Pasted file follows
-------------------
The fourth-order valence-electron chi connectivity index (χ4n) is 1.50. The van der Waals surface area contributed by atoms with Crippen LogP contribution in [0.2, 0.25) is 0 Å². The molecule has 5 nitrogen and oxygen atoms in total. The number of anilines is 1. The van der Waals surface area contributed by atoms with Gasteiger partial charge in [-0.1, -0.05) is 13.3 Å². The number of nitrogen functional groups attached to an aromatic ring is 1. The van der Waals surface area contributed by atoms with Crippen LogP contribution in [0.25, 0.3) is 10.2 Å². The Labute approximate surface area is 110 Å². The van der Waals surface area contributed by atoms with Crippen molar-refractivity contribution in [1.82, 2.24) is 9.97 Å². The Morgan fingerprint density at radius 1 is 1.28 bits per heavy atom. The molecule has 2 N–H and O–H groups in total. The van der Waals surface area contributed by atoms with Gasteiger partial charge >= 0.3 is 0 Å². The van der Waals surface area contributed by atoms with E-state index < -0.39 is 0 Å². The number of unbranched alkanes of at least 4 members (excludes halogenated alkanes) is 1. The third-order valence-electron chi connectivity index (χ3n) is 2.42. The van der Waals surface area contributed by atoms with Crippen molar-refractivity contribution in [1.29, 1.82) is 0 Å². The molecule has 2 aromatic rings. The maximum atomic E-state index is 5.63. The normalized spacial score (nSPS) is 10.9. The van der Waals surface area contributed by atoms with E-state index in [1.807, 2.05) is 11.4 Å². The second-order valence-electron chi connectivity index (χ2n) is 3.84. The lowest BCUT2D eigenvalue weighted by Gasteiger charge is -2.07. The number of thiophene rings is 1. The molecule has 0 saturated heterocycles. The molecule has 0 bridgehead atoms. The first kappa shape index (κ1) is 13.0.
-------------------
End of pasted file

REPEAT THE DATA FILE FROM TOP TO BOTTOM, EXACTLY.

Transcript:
The fourth-order valence-electron chi connectivity index (χ4n) is 1.50. The van der Waals surface area contributed by atoms with Crippen LogP contribution in [0.2, 0.25) is 0 Å². The molecule has 5 nitrogen and oxygen atoms in total. The number of anilines is 1. The van der Waals surface area contributed by atoms with Gasteiger partial charge in [-0.1, -0.05) is 13.3 Å². The number of nitrogen functional groups attached to an aromatic ring is 1. The van der Waals surface area contributed by atoms with Crippen LogP contribution in [0.25, 0.3) is 10.2 Å². The Labute approximate surface area is 110 Å². The van der Waals surface area contributed by atoms with Crippen molar-refractivity contribution in [1.82, 2.24) is 9.97 Å². The Morgan fingerprint density at radius 1 is 1.28 bits per heavy atom. The molecule has 2 N–H and O–H groups in total. The van der Waals surface area contributed by atoms with Gasteiger partial charge >= 0.3 is 0 Å². The van der Waals surface area contributed by atoms with E-state index < -0.39 is 0 Å². The number of unbranched alkanes of at least 4 members (excludes halogenated alkanes) is 1. The third-order valence-electron chi connectivity index (χ3n) is 2.42. The van der Waals surface area contributed by atoms with Crippen molar-refractivity contribution in [1.29, 1.82) is 0 Å². The molecule has 2 aromatic rings. The maximum atomic E-state index is 5.63. The normalized spacial score (nSPS) is 10.9. The van der Waals surface area contributed by atoms with E-state index in [1.807, 2.05) is 11.4 Å². The second-order valence-electron chi connectivity index (χ2n) is 3.84. The lowest BCUT2D eigenvalue weighted by Gasteiger charge is -2.07. The number of thiophene rings is 1. The molecule has 0 saturated heterocycles. The molecule has 0 bridgehead atoms. The first kappa shape index (κ1) is 13.0.